In 1985, pop star Simon Le Bon "looked into the eyes of death" when the yacht he was racing capsized. Thirty-one years later, he watched footage of the dramatic sea rescue for the first time. "It's the most dangerous situation I've ever been in," said the Duran Duran front man.
During the Fastnet race, which Le Bon was using in preparation for an attempt to sail around the world, his 71ft craft Drum ran into difficulty off the Cornish coast. The keel broke and the boat capsized, trapping the crew underneath.
Just three years earlier, keen yachtsman Le Bon and his bandmates had been sailing around the Caribbean filming the video for their Top 10 hit Rio - one of the 80s' most memorable pop promos.
But now he found himself stuck underneath an upturned vessel, a mixture of diesel fumes and battery acid filling his lungs. "That was when I looked into the eyes of death," he said. As the crew lay trapped inside the yacht, they heard the beating sound of a helicopter overhead, as the 771 Royal Naval Air Squadron began its rescue mission.
Le Bon was trapped inside for 40 minutes, with water around his legs before help came, along with five crew members. The rest of the men on board scrambled on top of the upturned boat, managing to communicate with their colleagues through the hull.
"It wasn't completely black because we had the refracted daylight coming through the sea. It was wet, and everything was upside down because you're walking on the ceiling," Le Bon said. The singer's own rescue began when diver Larry Slater from 771 "popped up" inside the boat and began to lead him to safety.
"I had to go down to come up. I dived in and started going up - as I came up the waistband of my long johns got caught and pulled down.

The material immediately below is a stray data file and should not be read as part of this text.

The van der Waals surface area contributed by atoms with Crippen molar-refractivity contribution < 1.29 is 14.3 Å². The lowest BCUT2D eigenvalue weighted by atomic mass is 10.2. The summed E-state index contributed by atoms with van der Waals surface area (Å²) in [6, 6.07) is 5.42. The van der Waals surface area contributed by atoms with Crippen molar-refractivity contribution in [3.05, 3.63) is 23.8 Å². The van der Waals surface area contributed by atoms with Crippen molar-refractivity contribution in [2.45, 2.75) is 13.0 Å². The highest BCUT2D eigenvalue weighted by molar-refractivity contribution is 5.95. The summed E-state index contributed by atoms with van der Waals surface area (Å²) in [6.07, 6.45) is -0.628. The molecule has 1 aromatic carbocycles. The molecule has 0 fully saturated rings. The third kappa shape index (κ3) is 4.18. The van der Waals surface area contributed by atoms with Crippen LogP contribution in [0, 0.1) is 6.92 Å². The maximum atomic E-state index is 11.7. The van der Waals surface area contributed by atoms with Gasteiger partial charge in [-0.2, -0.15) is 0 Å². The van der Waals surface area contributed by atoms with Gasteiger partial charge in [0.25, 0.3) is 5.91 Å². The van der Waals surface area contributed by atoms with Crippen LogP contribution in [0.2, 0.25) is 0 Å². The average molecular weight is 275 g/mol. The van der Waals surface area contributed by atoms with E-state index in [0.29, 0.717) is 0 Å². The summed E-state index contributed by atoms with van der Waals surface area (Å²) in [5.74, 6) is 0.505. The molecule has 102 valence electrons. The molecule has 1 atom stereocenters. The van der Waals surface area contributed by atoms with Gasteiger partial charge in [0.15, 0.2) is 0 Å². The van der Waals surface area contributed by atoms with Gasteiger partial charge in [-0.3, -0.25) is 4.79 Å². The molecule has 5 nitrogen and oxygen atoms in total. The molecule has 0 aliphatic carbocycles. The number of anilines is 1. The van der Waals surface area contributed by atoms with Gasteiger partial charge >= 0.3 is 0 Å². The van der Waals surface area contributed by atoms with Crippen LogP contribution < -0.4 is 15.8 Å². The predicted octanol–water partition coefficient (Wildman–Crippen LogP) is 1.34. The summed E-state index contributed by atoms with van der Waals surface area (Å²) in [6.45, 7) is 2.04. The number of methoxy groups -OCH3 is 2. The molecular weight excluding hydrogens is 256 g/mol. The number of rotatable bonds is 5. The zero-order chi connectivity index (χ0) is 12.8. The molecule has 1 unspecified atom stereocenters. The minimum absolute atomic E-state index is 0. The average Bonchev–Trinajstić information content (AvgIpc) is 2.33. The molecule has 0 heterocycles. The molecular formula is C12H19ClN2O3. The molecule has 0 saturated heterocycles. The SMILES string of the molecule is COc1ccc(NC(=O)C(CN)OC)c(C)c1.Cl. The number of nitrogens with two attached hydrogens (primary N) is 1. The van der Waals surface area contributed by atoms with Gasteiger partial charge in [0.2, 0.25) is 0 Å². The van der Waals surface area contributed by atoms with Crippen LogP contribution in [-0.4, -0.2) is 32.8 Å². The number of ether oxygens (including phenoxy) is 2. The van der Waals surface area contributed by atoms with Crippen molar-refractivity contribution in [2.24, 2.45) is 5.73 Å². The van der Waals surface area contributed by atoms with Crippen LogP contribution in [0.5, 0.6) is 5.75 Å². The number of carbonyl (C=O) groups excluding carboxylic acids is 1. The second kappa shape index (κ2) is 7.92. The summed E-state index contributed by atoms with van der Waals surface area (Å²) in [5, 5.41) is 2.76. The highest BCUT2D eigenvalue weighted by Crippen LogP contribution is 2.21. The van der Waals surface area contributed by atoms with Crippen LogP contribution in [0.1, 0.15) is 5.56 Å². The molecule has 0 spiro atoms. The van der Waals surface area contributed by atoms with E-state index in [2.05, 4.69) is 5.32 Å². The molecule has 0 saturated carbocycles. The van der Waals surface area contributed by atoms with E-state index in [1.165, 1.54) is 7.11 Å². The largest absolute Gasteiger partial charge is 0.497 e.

"As I came up to the surface I stopped about 2ft away. I wanted to breathe but if I did I knew that would be the end of me.
"I managed to get them off my feet and came up with a big smile on my face.
"I got winched off into the helicopter and one of the guys called 'Hey Simon, where's your pants?' because I was just stood there in my knickers.
As he watches the footage, a wry smile spreads across the singer's face as he sees himself back on dry land, clad in a white jacket with his bare legs on show.
"There's me, there's a rock star in his underpants."
He said it was "heartening" and "amazing" to see himself and his fellow crew members being plucked to safety. "I [thought about] it a week afterwards and it made me shake. It was very frightening," he said.
The squadron which rescued Le Bon and 26 crew members will be decommissioned this week after 41 years based at Culdrose, Cornwall.
It is thought to have rescued about 15,000 people in that time.
Major rescues include the 1979 Fastnet race disaster, when more than 70 boats capsized and 19 sailors died, and the Boscastle floods in 2004 when dozens of residents were winched to safety. Now, its responsibilities have been handed over to a commercial operator handled by the Coastguard.
- Royal Navy search and rescue started in 1953
- 771 Naval Air Squadron moved to Culdrose in 1971
- It has six Sea King helicopters
- 771 is believed to have rescued 15,000 people
- Five George Medals have been awarded to 771 aircrew, along with 15 Queens Gallantry Medals and dozens of others
- The squadron will cease to exist on 22 March, 2016
"I am grateful to 771 Squadron for saving my life, for saving the lives of the other guys on Drum," he said. "These are guys who face extraordinary danger on a daily basis." He has met diver Mr Slater twice since his ordeal inside Drum. Slater was awarded the George Medal for the rescue, given for acts of great bravery.
"He knows how much I owe to him, and I know how much I owe and what these people do with their lives - the bravery and devotion," Le Bon said.
"I know they have to look at it as just a job because maybe it would become something they couldn't face. But it's a hell of a job."
Rescue 193 is on BBC One South West on Monday 21 March at 7:30pm and on the BBC iPlayer.